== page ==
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Analyzing tax treatment of buy-back of shares vis-à-vis dividend payout

JULY 09, 2020

By Vinay Verma, Advocate, KRS Legal

A. Introduction

A company having a distributable surplus may reward its shareholders in two main ways. The company can either offer dividend payout to its shareholders or purchase its own shares (i.e. buy-back of shares) at a consideration fixed by it. Dividend payout and stock buy-back, both offer a robust arrangement that can boost shareholder returns significantly. The decision for a company to declare dividend or buy- back its shares depends on several factors such as current stock price, long-term vision of the company, tax structure applicable to the company and its shareholders, investment opportunities and other related factors.

With the significant impact of COVID-19 on the economies and negative stock market fluctuations, the companies are planning to opt for buy-back of shares, thereby increasing the value of stock options. There have been recent trends in the market, wherein the promoters have increased their share in the companies by purchasing stock from open market. This reflects a positive sign for investors about the confidence of the management in the underlying fundamentals of the business. In the case of non-resident shareholders / foreign companies, the companies have always been in favor of declaring dividend on account of low rate of tax and tax treaty benefits being availed by shareholders.

In this article, I have encapsulated a brief analysis of tax treatment (including transfer pricing provisions) in the case of buy-back of shares vis-à-vis dividend payout.

B. Buy back of shares and its tax treatment

The buy-back refers to purchasing of own shares by the company from its existing shareholders at a decided price, thereby reducing the number of outstanding shares in the market. The buy-back of shares increases the proportion of shares a company owns by reducing the number of shares outstanding in the market.

The buy-back of shares is being undertaken by a company to return surplus funds to the equity shareholders of the company. The buy-back of shares may support in improving financial ratios like earning per share, return on assets and return on equity calculated on the basis of consolidated financial statements by reducing the equity base of a company.

Further, the buy-back of shares provides an option to equity shareholders to either prefer to participate in the buy-back and receive cash in lieu of their equity shares which are accepted under the buy-back or prefer not to participate in the buy-back and get a resultant increase in their percentage shareholding in the company post buyback, without an additional investment.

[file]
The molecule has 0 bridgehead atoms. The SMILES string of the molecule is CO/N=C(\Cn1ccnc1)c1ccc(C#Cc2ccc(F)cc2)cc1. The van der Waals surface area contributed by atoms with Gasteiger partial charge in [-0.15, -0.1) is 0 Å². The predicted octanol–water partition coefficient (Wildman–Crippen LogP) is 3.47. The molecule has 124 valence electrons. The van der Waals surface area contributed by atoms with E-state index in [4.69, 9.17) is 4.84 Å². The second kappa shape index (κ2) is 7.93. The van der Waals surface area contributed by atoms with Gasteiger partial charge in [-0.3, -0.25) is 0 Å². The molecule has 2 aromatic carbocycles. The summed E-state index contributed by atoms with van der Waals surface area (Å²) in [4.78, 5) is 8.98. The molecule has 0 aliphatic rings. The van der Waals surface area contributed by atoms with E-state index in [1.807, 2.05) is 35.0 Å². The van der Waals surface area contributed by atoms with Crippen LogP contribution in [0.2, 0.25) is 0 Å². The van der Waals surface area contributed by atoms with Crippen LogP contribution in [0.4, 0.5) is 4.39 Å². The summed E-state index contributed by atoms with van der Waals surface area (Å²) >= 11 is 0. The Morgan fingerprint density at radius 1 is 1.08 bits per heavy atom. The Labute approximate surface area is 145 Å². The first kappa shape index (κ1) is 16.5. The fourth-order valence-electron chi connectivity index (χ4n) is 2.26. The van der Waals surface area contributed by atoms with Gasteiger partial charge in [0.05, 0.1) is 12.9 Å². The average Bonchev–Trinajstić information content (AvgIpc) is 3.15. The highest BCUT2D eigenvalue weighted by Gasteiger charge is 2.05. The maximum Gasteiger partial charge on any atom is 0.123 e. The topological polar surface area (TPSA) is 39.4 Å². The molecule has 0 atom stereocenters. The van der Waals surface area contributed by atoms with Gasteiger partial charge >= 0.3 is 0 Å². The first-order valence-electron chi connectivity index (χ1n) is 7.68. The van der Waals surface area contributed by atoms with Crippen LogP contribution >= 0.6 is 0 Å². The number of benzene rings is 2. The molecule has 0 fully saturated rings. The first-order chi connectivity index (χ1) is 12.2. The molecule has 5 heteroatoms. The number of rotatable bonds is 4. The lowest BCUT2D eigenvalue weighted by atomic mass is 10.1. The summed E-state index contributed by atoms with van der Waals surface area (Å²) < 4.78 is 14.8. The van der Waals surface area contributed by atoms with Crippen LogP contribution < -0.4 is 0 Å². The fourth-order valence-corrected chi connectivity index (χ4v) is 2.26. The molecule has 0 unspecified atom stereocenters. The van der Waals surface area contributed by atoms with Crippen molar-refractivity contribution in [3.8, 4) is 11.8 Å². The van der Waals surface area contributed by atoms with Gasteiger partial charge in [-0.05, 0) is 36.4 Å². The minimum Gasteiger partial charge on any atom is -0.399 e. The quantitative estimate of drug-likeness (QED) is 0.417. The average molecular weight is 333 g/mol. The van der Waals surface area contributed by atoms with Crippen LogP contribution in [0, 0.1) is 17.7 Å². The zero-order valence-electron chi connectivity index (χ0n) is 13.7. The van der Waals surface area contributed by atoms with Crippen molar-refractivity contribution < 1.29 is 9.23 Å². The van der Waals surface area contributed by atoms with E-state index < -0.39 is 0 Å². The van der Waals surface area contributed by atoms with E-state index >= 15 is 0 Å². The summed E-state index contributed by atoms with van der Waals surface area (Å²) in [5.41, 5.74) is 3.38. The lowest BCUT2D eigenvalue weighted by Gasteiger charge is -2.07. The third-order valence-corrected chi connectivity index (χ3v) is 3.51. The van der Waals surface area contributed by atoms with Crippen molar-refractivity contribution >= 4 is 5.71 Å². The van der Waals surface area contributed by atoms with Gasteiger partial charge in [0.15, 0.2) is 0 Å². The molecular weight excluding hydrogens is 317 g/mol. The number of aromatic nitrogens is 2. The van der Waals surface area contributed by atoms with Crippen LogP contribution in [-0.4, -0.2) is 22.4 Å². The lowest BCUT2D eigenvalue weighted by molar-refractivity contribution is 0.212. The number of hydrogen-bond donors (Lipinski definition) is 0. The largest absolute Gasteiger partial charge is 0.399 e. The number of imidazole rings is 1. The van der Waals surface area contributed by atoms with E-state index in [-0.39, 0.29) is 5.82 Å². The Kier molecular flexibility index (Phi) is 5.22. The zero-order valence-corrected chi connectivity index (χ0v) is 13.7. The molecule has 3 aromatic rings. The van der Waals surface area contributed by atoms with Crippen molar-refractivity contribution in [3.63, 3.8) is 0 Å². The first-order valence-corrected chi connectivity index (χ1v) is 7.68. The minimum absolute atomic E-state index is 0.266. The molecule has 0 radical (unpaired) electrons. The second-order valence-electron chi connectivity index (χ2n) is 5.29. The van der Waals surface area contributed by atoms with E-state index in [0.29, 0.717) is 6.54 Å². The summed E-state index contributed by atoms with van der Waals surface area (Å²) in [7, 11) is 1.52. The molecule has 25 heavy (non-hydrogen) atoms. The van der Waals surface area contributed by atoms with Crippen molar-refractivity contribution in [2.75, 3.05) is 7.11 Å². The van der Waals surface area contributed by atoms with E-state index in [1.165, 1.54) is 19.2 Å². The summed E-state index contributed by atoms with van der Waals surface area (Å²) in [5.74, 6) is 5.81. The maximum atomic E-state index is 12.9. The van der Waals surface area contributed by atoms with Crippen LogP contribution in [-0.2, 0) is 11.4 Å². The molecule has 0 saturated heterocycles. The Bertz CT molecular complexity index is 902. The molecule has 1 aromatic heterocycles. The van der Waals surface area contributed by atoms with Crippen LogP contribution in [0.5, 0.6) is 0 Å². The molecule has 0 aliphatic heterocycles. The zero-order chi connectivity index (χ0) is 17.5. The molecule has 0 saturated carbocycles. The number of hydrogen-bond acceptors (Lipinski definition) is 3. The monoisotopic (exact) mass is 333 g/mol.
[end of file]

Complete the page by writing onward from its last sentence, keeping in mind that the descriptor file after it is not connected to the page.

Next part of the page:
The provisions of Section 68 to 70 of Companies Act, 2013 and Rule 17 of the Companies (Share Capital and Debentures) Rules, 2014 deals with buy-back of shares. In this article, we have not dealt with provisions of Companies Act, 2013 in detail and have mentioned them briefly for understanding purposes.

A company may purchase its shares out of:

- its free reserves;

- the securities premium account; or

- proceeds of issue of any shares or other specified securities.

However, no buy-back of any kind of shares can be made out of the proceeds of an earlier issue of the same kind of shares.

The maximum permissible limit of buy back is 25% of paid up capital and free reserves, provided total shares to be bought back do not exceed 25% of paid up equity capital; and debt equity ratio to not exceed 2:1 (on consolidated basis for listed companies), post buy-back of shares.

I. Tax treatment

a) Applicability of Section 115QA of Income Tax Act, 1961 ("IT Act") on unlisted and listed shares

By undertaking aggressive tax planning to avoid tax, the unlisted companies began resorting to buy-back of shares instead of declaring dividends. To counter the same, Finance Act, 2013 introduced Section 115QA under the IT Act as an anti-tax avoidance measure.

The provisions of Section 115QA of the IT Act were initially applicable only to 'Unlisted Companies'. However, vide the Finance (No. 2) Act, 2019, the provisions of section 115QA were amended to include 'Listed Companies' as well. Such amendment to section 115QA was introduced with intent to bring the tax on dividend and the tax on buy-back of shares at par. Both listed and unlisted companies are liable to pay additional tax on distributed income on buy-back of shares from shareholders. The tax rate on the same is 20% plus a surcharge of 12% plus 4% cess, which converts into an effective rate of 23.29%.

Section 115QA of IT Act is a separate section for income distributed as consideration to the shareholders on buy-back of shares undertaken by the company. The explanation 1 to Section 115QA of the IT Act provides the formula for computation of amount to be charged to tax. The clause (ii) of the aforesaid explanation states that:

"distributed income" means the consideration paid by the company on buy-back of shares as reduced by the amount which was received by the company for issue of such shares."

Thus, the company is liable to pay tax on the difference between the buy-back price and issue price, which is referred to as distributed income.

The company and principal officer of company is liable to pay tax within a period of 14 days from the date of payment of any amount to the shareholders on the buyback of shares.

The tax on distributed income (i.e. buy-back) is payable by the company even if such company is not liable/ required to pay income tax. The tax on distributed income paid/ payable shall be treated as final payment of tax. No credit shall be claimed either by the company or any other person in respect of the amount of tax so paid. Income charged under Section 115QA shall not be allowed any deduction under any other provisions of the Act either to the company or shareholders.

b) Applicability of Section 10(34A) of IT Act

As per Section 10(34A) of IT Act, the tax on buy-back of shares is levied at the level of company and the consequential income arising in the hands of shareholders is exempt from tax. Since, income arising in the hands of shareholders is exempt, there arises no tax outflow in the hands of shareholders. The same is applicable even for shareholders, which are companies, on whom provisions of Section 115JB of IT Act are applicable.